[whatwg] Sandboxing ideas

Michel Fortin michel.fortin at michelf.com
Mon May 14 20:13:43 PDT 2007


Le 2007-05-14 à 17:11, Alexey Feldgendler a écrit :

> On Mon, 14 May 2007 22:29:57 +0200, Michel Fortin  
> <michel.fortin at michelf.com> wrote:
>
>> If you want the sandbox to degrade securely in older browsers,  
>> then this is not a solution. But I don't think there's a nice  
>> solution to that anyway.
>
> This does degrade securely, doesn't require separate HTTP requests,  
> and maintains human readability.
> http://lists.whatwg.org/pipermail/whatwg-whatwg.org/2005-December/ 
> 005301.html

Quoted from there:

> 7.1. There are new elements: <safe-script>, <safe-object>, <safe- 
> iframe>
> (did I forget something?). They are equivalent to their "unsafe"
> counterparts, except that the existing browsers simply ignore them.  
> HTML
> cleaners should replace <script> with <safe-script> and likewise.
>
> 7.2. HTML event handler attributes are mangled likewise: safe- 
> onclick, for
> example. Note that this doesn't affect the names of DOM properties  
> like
> element.onclick.
>
> 7.3. A new URI scheme is introduced: "safe-javascript:". Likewise.

People are already struggling to remove all scripts from HTML  
snippets. I don't think finding all these occurrence and replacing  
them is going to be much better. Also, you'd need safe-style="" and  
<safe-style> too, since IE can embed javascript expressions into  
style rules. (And now lets hope IE does not allow expression elsewhere.)

<sandbox>, as suggested above, does not degrade securely in my  
opinion, not without  complex preprocessing with workarounds for  
every browser's features. Today's browsers don't understand the  
<sandbox> element and will execute enclosed scripts with full access  
to the page, and I doubt many web developers will get that  
preprocessing right (so much things to think about).


I my last reply:

> Le 2007-05-14 à 16:19, Alexey Feldgendler a écrit :
>
>> Not to mention that data: URIs are ugly, wasteful (because of the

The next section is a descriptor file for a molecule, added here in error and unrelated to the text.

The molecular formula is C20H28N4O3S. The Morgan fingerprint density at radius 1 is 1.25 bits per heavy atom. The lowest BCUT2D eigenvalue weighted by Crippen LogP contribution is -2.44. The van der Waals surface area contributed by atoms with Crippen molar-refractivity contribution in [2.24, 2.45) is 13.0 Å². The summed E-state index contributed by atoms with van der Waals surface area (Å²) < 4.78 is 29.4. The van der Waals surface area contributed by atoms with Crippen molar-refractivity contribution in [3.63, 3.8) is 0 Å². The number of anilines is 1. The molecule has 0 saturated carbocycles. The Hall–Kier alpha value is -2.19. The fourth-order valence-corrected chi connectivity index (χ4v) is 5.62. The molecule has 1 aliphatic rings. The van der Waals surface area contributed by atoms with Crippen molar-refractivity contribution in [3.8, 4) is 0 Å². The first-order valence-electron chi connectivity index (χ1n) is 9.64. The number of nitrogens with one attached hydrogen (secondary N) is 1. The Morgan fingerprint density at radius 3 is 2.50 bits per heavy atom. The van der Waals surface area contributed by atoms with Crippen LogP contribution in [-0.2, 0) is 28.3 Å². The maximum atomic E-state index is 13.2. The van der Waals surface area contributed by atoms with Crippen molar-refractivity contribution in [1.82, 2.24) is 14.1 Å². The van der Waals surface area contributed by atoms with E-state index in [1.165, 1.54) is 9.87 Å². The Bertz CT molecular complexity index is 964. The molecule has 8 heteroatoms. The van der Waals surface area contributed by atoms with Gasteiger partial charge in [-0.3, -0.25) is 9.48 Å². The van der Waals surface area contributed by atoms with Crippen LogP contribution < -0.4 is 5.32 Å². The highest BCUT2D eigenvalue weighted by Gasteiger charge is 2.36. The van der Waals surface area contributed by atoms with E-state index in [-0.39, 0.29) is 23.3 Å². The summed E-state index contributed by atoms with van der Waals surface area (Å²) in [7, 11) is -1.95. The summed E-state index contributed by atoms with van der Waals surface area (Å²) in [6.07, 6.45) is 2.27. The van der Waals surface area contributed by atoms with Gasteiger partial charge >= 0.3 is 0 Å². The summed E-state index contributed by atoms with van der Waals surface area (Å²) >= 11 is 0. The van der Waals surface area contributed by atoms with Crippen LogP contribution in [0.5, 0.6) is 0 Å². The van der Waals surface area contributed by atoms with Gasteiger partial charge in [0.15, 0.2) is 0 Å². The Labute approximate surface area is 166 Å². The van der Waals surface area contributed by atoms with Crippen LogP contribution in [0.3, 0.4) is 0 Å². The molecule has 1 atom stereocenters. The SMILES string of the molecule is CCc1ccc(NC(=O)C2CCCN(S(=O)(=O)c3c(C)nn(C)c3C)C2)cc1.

>> BASE64 encoding), cannot be read and written by humans directly,  
>> and have maximum length problems in some implementations.
>
> I think you can use HTTP compression to work around the inflated  
> size of Base64, but otherwise it certainly is ugly and not human  
> readable.

Thinking more about it now, you don't need Base64 encoding. This can do:

     <iframe src="data:text/html;charset=utf-8,
       &lt;!DOCTYPE HTML&gt;
       &lt;p&gt;&quot;Unsafe&quot; content here:&lt;/p&gt;
       &lt;script&gt;
         document.write(window.parent.location)
       &lt;/script&gt;
     "></iframe>

(Tested to work in Safari and Camino.)

The interesting bit is that a failure to correctly encode quotes  
within the inner document URL is an easy-to-notice mistake as it'll  
cause the page to behave badly visually, making it unlikely that web  
developers forget about it and leave holes for attackers to insert  
other attributes or tags in the page's content.

This principle could be transposed to <sandbox>, where it could be  
defined as taking the unsafe HTML content from an attribute. And the  
best part: you don't need anything else like the safe-* substitutions  
as suggested earlier for <sandbox>:

     <sandbox type="text/html" content="
       &lt;p&gt;&quot;Unsafe&quot; content here:&lt;/p&gt;
       &lt;script&gt;
         document.write(window.parent.location)
       &lt;/script&gt;
     ">
        Alternative, possibly degraded but safe content for older  
browsers.
     </sandbox>

This would allow authors to make sandboxes that degrade both  
"securely" (as shown above) and "unsecurely" (by placing the same  
content as alternative content, exposing the whole page to the script  
for older browsers while keeping it sandboxed on the new ones).


Michel Fortin
michel.fortin at michelf.com
http://www.michelf.com/





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